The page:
Former President Donald Trump recently called for letting presidents fire any federal employee. The media went into hysterics, calling the idea a return to the spoils system. These critics are misinformed. The reformers who created the civil service believed federal employees should serve at will. Removal restrictions came much later. And they have proven highly destructive, sheltering poor performers while enabling career bureaucrats to undermine the president. Eliminating federal removal restrictions would strengthen the merit service.
Recently in South Carolina, Mr. Trump said that America should “pass critical reforms making every executive-branch employee fireable by the president of the United States.” Media critics reacted like Dracula to a garlic lover’s pizza. They promptly warned this would effectively repeal the Pendleton Act of 1883, which created America’s professional civil service.
Mr. Trump has a better grasp of the civil service’s history than his critics. The 19th-century civil service reformers sought to stop the politicians from using government jobs to reward supporters. But they also opposed removal restrictions. They wanted to create a merit service. As the president of the Civil Service Reform put it, removal restrictions would “seal up incompetency, negligence, insubordination, insolence, and every other mischief in the service.” So, the Pendleton Act prevented patronage-based hiring while leaving the removal process almost entirely untouched.
Federal employees did not get the right to appeal removals until the 1940s. During World War II, Congress gave veterans federal hiring preferences. Congress also prevented agencies from circumventing the hiring preferences by allowing veterans — and only veterans — to appeal removals to the Civil Service Commission. But by the 1960s, veterans made up a large portion of the federal workforce. It came to seem arbitrary that some federal employees could appeal dismissals, and others could not. So in 1962, President John F. Kennedy issued an executive order allowing nonveterans to appeal dismissals too. Congress subsequently codified removal appeals into law in the 1970s. Removal protections are a modern invention.
The past half-century has demonstrated the wisdom of the civil service reformers’ original vision. Current procedures make removing federal employees prohibitively difficult. It currently takes six months to a year to remove a poor performer — followed by appeals. Surveys show that only a quarter of federal supervisors are confident they could remove a poor performer. Not surprisingly, they rarely try. Each year agencies remove fewer than 4,000 out of 1.6 million tenured federal employees. The system entrenches poor performers in the federal bureaucracy.
Federal employees themselves are fed up with this. In 2018 Mr. Trump signed an executive order making removing poor performers easier (President Biden has since rescinded it). Federal employees supported the order by a two-to-one margin.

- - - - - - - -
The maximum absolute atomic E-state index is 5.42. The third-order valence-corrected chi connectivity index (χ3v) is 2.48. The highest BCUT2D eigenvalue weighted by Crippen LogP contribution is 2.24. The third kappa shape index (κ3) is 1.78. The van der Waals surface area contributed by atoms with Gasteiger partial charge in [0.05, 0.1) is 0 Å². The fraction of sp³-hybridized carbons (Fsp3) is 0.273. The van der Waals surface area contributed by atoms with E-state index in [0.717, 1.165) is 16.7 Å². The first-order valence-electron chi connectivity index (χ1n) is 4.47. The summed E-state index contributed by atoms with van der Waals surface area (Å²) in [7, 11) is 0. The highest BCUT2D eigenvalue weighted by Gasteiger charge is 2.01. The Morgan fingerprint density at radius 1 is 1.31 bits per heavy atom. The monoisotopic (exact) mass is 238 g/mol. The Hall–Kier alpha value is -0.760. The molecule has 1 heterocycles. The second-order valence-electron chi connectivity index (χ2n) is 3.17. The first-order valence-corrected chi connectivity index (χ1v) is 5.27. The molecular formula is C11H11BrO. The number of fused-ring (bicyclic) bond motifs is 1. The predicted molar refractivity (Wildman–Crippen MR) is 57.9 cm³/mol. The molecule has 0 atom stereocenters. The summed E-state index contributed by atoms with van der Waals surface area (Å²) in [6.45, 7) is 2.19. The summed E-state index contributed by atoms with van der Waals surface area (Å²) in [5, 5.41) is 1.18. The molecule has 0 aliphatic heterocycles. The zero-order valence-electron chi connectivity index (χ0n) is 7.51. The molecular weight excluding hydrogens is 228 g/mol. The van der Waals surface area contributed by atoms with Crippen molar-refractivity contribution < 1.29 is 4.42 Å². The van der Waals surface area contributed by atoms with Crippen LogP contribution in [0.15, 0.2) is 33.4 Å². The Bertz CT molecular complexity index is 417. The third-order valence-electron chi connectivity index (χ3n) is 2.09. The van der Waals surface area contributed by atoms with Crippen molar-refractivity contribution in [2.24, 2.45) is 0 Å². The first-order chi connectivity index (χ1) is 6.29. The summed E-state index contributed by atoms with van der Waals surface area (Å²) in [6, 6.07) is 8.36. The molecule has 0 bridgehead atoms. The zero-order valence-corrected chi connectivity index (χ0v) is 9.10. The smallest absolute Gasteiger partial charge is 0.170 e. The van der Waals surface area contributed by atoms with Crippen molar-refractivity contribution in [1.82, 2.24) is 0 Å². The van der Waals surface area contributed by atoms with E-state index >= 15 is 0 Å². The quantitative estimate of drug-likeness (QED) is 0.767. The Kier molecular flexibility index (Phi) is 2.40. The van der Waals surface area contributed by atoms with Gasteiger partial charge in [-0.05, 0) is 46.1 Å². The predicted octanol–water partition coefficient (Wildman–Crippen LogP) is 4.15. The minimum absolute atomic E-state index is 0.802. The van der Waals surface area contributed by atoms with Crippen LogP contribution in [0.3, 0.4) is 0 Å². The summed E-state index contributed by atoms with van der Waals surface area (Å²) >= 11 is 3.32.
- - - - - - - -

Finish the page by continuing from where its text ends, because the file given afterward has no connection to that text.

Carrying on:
Removal restrictions also allow the bureaucracy to pursue its own agenda. Because dismissing a federal employee is almost impossible, many career bureaucrats feel free to defy elected officials. This happened so widely during the Trump administration that it made national news. A new report documents that resistance was even worse behind the scenes. For example, career employees in the Department of Justice’s Civil Rights Division refused to sue Yale University for discriminating against Asian Americans. They knew that a victory would undermine racial preferences in higher education, and they supported racial preferences. So, they refused to assist with the litigation.
Career lawyers at the National Labor Relations Board only briefed political appointees on precedents that supported their preferred case outcomes, omitting contrary precedents. Political appointees had to do their own legal research to understand both sides.
When Mr. Trump issued a federal hiring freeze shortly after taking office, career employees in the Department of Health and Human Services crossed out the starting dates on new hires’ paperwork with sharpie pens. They instead wrote in Jan. 19, 2017 — the day before Trump’s inauguration.
If the president cannot control the executive branch, the government is not accountable to the people. And removal restrictions neuter the president’s ability to control the federal bureaucracy.
Under the Pendleton Act, the president could fire any executive branch employee. Mr. Trump’s proposal would simply return to the original vision for the civil service.
• James Sherk is a nationally recognized expert on civil service and labor policy and serves as director of the Center for American Freedom at the America First Policy Institute. From 2017 to 2021, he served as special assistant to the president on the White House Domestic Policy Council.